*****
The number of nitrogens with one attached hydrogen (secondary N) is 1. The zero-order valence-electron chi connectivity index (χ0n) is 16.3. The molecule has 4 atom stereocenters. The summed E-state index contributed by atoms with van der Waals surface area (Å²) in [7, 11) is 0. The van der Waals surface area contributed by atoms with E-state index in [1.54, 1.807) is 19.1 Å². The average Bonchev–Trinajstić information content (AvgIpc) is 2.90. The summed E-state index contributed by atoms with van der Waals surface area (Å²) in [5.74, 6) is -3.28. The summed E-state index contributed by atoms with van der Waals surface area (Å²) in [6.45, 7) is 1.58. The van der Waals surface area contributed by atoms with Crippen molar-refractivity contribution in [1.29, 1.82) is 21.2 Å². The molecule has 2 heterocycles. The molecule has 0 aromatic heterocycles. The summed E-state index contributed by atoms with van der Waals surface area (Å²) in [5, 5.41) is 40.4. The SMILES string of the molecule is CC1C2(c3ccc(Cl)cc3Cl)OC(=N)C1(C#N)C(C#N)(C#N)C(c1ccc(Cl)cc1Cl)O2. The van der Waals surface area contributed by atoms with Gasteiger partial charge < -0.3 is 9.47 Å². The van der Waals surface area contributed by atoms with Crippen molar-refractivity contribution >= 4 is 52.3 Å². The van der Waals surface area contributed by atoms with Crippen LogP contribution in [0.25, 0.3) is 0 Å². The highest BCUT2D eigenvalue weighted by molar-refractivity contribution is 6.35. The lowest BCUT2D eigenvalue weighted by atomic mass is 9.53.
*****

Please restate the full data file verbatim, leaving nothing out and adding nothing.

The number of nitrogens with one attached hydrogen (secondary N) is 1. The zero-order valence-electron chi connectivity index (χ0n) is 16.3. The molecule has 4 atom stereocenters. The summed E-state index contributed by atoms with van der Waals surface area (Å²) in [7, 11) is 0. The van der Waals surface area contributed by atoms with E-state index in [1.54, 1.807) is 19.1 Å². The average Bonchev–Trinajstić information content (AvgIpc) is 2.90. The summed E-state index contributed by atoms with van der Waals surface area (Å²) in [5.74, 6) is -3.28. The summed E-state index contributed by atoms with van der Waals surface area (Å²) in [6.45, 7) is 1.58. The van der Waals surface area contributed by atoms with Crippen molar-refractivity contribution in [1.29, 1.82) is 21.2 Å². The molecule has 2 heterocycles. The molecule has 0 aromatic heterocycles. The summed E-state index contributed by atoms with van der Waals surface area (Å²) in [5, 5.41) is 40.4. The SMILES string of the molecule is CC1C2(c3ccc(Cl)cc3Cl)OC(=N)C1(C#N)C(C#N)(C#N)C(c1ccc(Cl)cc1Cl)O2. The van der Waals surface area contributed by atoms with Gasteiger partial charge < -0.3 is 9.47 Å². The van der Waals surface area contributed by atoms with Crippen molar-refractivity contribution >= 4 is 52.3 Å². The van der Waals surface area contributed by atoms with Crippen LogP contribution in [0.25, 0.3) is 0 Å². The highest BCUT2D eigenvalue weighted by molar-refractivity contribution is 6.35. The lowest BCUT2D eigenvalue weighted by atomic mass is 9.53.